By Nick Timiraos
Transcripts released by the Federal Reserve on Friday revealed the extent of then-governor Jerome Powell's misgivings about the central bank's 2013 stimulus program of bond purchases.
Mr. Powell, who now serves as Fed chairman, joined the central bank as a governor in 2012.
Several officials, including Mr. Powell, were wary of continuing a bond-buying program that, unlike earlier versions, had no set end point.
Mr. Powell had voted in 2012 to begin the purchases but with others raised concerns that the Fed's monthly purchases of $85 billion in Treasury and mortgage-backed securities could encourage investors to take too many risks that might later prove destabilizing to the economy.
Ben Bernanke, then in his final year as Fed chairman, faced a delicate balancing act in placating those officials' worries while others feared ending the program too soon would keep policy too tight at a time when the unemployment rate exceeded 7%.
Mr. Bernanke's comments at a congressional hearing in May 2013 about a potential slowdown, or tapering, of the bond purchases confused investors. It led markets to believe, erroneously, that the Fed was also preparing to raise interest rates from near zero much sooner than they had anticipated.
Yields on the 10-year Treasury rose from 1.94% on May 21, the day before Mr. Bernanke's comments, to 2.98% in September. Money flowed out of emerging markets. The incident was dubbed the "taper tantrum."
The Fed ultimately waited until December of that year to initiate its plan to slow down the purchases.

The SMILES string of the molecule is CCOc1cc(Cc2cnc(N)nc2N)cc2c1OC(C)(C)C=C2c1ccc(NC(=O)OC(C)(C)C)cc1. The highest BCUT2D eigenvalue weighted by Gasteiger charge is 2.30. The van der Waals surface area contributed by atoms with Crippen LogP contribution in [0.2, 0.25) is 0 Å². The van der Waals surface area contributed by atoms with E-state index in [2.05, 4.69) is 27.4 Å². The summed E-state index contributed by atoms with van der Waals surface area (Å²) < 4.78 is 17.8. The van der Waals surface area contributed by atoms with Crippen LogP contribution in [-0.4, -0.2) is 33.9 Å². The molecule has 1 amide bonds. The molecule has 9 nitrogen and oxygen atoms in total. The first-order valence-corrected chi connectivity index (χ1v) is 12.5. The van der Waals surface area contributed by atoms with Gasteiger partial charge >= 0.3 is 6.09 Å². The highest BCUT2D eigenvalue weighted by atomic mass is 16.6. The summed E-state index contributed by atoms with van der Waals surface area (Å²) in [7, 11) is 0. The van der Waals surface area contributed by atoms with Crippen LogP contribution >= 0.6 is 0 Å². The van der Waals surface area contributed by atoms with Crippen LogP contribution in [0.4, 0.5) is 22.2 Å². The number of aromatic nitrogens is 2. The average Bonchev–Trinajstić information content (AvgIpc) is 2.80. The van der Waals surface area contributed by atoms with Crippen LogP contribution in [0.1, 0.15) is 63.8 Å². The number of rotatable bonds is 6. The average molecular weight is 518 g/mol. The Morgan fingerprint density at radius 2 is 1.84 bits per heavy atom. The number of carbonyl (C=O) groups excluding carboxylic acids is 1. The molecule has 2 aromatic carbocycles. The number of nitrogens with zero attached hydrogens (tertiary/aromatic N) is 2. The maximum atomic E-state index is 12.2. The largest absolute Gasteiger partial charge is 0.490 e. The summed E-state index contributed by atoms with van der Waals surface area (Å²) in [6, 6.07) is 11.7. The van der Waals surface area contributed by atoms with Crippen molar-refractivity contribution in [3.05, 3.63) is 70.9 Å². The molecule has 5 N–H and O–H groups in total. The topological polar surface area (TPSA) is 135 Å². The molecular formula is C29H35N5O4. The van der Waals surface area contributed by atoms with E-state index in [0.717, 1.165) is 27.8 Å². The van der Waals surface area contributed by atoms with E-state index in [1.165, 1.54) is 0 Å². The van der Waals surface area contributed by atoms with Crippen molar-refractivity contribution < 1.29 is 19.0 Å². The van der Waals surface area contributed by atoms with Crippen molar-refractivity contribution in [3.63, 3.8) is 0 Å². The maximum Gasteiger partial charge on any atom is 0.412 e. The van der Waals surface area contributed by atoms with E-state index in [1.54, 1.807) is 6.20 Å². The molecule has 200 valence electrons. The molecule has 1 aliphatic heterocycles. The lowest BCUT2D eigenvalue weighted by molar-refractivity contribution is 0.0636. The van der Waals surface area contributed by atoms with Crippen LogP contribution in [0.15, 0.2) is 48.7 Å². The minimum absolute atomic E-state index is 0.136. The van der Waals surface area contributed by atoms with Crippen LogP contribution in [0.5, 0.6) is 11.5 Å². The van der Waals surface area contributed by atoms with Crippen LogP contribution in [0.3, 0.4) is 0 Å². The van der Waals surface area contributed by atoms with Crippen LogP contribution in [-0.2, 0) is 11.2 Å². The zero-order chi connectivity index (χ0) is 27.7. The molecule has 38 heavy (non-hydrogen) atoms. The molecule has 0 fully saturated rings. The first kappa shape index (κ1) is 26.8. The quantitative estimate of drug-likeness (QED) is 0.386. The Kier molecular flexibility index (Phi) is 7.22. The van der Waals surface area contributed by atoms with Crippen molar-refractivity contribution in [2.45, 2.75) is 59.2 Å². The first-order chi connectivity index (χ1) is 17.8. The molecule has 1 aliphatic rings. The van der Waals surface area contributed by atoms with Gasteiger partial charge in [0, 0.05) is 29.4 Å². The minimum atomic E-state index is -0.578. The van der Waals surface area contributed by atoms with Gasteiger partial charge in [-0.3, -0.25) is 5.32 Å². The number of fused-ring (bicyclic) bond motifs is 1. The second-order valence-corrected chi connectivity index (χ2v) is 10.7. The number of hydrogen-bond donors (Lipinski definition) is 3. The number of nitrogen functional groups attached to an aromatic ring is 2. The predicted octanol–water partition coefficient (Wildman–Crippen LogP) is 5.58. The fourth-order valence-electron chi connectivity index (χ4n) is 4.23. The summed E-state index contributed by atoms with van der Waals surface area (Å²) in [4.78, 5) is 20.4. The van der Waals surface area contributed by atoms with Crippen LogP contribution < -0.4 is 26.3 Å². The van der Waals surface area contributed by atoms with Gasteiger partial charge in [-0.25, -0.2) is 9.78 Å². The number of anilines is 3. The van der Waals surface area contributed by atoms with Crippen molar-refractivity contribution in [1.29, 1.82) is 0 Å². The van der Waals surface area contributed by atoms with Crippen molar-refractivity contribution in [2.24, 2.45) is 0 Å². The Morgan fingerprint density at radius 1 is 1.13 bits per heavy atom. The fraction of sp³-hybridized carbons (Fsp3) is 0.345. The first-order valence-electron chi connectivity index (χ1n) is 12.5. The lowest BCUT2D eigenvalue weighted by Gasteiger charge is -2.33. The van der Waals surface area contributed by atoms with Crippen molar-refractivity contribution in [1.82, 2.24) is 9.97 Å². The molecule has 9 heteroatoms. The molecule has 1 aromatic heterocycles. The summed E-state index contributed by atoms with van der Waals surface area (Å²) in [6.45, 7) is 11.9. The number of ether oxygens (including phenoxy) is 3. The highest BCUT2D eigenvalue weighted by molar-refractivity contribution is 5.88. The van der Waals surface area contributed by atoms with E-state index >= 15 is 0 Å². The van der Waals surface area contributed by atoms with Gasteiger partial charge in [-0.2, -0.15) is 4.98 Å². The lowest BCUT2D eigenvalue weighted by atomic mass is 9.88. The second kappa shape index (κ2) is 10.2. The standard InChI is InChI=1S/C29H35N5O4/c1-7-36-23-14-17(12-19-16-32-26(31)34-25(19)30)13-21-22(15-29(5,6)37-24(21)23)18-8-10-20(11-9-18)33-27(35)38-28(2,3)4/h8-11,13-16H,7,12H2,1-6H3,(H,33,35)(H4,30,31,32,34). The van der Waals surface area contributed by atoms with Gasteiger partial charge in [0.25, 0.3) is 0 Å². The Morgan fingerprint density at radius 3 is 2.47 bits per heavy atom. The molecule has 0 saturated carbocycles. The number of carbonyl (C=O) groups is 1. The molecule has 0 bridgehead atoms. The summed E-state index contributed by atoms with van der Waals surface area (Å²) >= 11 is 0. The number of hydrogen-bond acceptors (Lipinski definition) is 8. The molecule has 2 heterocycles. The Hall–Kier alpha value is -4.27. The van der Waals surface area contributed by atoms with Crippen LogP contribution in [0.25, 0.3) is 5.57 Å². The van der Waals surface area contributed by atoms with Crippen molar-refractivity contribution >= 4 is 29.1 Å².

Mr. Powell later said the economy didn't appear to suffer from some of the risks he and others raised about the bond-buying program.
"The tools we that we used in the crisis" after cutting short-term rates to zero "generally worked," Mr. Powell said during a question-and-answer session with Mr. Bernanke and former Fed Chairwoman Janet Yellen in Atlanta last week.
"The concerns people raised -- and it was appropriate to raise them -- they didn't really bear fruit," he said. "We didn't see high inflation. We didn't see asset bubbles."
The Fed stopped adding to its portfolio in 2014 and kept its holdings steady until 2017, when it began shrinking the holdings by allowing more bonds to mature without replacing them. The holdings have fallen from $4.5 trillion to around $4 trillion.
While the Fed officials involved have recounted the events, the transcripts released Friday, provide the first public disclosure of the verbatim discussions held at the central bank's 2013 policy meetings, identifying by name which participants made which comments.
Write to Nick Timiraos at Nick.Timiraos@wsj.com